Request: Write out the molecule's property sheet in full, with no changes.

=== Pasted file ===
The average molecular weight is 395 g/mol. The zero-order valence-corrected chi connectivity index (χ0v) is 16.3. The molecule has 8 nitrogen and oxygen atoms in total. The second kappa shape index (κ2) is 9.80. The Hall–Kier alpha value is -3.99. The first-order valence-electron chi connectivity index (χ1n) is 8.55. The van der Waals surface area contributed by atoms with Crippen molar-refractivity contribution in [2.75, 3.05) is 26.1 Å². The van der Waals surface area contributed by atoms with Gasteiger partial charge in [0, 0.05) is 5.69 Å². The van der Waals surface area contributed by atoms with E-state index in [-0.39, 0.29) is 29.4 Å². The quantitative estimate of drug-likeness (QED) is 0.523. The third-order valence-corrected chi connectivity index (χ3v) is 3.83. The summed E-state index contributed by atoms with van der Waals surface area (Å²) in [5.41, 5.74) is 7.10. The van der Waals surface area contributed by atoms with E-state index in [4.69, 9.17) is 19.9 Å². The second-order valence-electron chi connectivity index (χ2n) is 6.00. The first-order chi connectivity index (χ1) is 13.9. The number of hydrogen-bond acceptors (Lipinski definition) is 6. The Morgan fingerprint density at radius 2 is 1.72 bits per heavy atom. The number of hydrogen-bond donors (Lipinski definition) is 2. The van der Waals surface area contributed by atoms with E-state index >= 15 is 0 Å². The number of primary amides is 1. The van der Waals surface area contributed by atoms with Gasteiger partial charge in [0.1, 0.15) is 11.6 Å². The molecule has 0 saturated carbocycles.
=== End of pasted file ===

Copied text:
The average molecular weight is 395 g/mol. The zero-order valence-corrected chi connectivity index (χ0v) is 16.3. The molecule has 8 nitrogen and oxygen atoms in total. The second kappa shape index (κ2) is 9.80. The Hall–Kier alpha value is -3.99. The first-order valence-electron chi connectivity index (χ1n) is 8.55. The van der Waals surface area contributed by atoms with Crippen molar-refractivity contribution in [2.75, 3.05) is 26.1 Å². The van der Waals surface area contributed by atoms with Gasteiger partial charge in [0, 0.05) is 5.69 Å². The van der Waals surface area contributed by atoms with E-state index in [-0.39, 0.29) is 29.4 Å². The quantitative estimate of drug-likeness (QED) is 0.523. The third-order valence-corrected chi connectivity index (χ3v) is 3.83. The summed E-state index contributed by atoms with van der Waals surface area (Å²) in [5.41, 5.74) is 7.10. The van der Waals surface area contributed by atoms with E-state index in [4.69, 9.17) is 19.9 Å². The second-order valence-electron chi connectivity index (χ2n) is 6.00. The first-order chi connectivity index (χ1) is 13.9. The number of hydrogen-bond acceptors (Lipinski definition) is 6. The Morgan fingerprint density at radius 2 is 1.72 bits per heavy atom. The number of hydrogen-bond donors (Lipinski definition) is 2. The van der Waals surface area contributed by atoms with E-state index >= 15 is 0 Å². The number of primary amides is 1. The van der Waals surface area contributed by atoms with Gasteiger partial charge in [0.1, 0.15) is 11.6 Å². The molecule has 0 saturated carbocycles.